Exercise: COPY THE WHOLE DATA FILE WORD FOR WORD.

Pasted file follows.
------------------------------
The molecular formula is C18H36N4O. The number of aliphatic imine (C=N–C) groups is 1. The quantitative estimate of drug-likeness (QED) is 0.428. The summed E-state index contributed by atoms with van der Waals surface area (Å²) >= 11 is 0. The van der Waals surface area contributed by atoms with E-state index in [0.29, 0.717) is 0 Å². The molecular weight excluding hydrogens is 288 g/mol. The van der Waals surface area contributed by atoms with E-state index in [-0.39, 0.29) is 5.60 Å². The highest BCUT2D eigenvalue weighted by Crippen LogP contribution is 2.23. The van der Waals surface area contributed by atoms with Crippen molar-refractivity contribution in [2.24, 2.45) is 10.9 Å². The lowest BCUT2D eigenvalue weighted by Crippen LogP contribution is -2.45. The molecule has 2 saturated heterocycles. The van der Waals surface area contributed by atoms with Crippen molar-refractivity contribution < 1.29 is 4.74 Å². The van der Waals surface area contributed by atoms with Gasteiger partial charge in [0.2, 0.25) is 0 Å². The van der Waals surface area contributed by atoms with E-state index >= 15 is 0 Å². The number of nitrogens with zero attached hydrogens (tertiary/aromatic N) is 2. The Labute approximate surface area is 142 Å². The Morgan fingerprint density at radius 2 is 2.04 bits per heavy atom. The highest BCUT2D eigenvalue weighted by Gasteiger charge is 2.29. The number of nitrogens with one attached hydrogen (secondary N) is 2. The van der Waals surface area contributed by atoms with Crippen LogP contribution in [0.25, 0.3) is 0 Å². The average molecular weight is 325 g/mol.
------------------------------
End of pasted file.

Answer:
The molecular formula is C18H36N4O. The number of aliphatic imine (C=N–C) groups is 1. The quantitative estimate of drug-likeness (QED) is 0.428. The summed E-state index contributed by atoms with van der Waals surface area (Å²) >= 11 is 0. The van der Waals surface area contributed by atoms with E-state index in [0.29, 0.717) is 0 Å². The molecular weight excluding hydrogens is 288 g/mol. The van der Waals surface area contributed by atoms with E-state index in [-0.39, 0.29) is 5.60 Å². The highest BCUT2D eigenvalue weighted by Crippen LogP contribution is 2.23. The van der Waals surface area contributed by atoms with Crippen molar-refractivity contribution in [2.24, 2.45) is 10.9 Å². The lowest BCUT2D eigenvalue weighted by Crippen LogP contribution is -2.45. The molecule has 2 saturated heterocycles. The van der Waals surface area contributed by atoms with Crippen molar-refractivity contribution < 1.29 is 4.74 Å². The van der Waals surface area contributed by atoms with Gasteiger partial charge in [0.2, 0.25) is 0 Å². The van der Waals surface area contributed by atoms with E-state index >= 15 is 0 Å². The number of nitrogens with zero attached hydrogens (tertiary/aromatic N) is 2. The Labute approximate surface area is 142 Å². The Morgan fingerprint density at radius 2 is 2.04 bits per heavy atom. The highest BCUT2D eigenvalue weighted by Gasteiger charge is 2.29. The number of nitrogens with one attached hydrogen (secondary N) is 2. The van der Waals surface area contributed by atoms with Crippen LogP contribution in [0.25, 0.3) is 0 Å². The average molecular weight is 325 g/mol.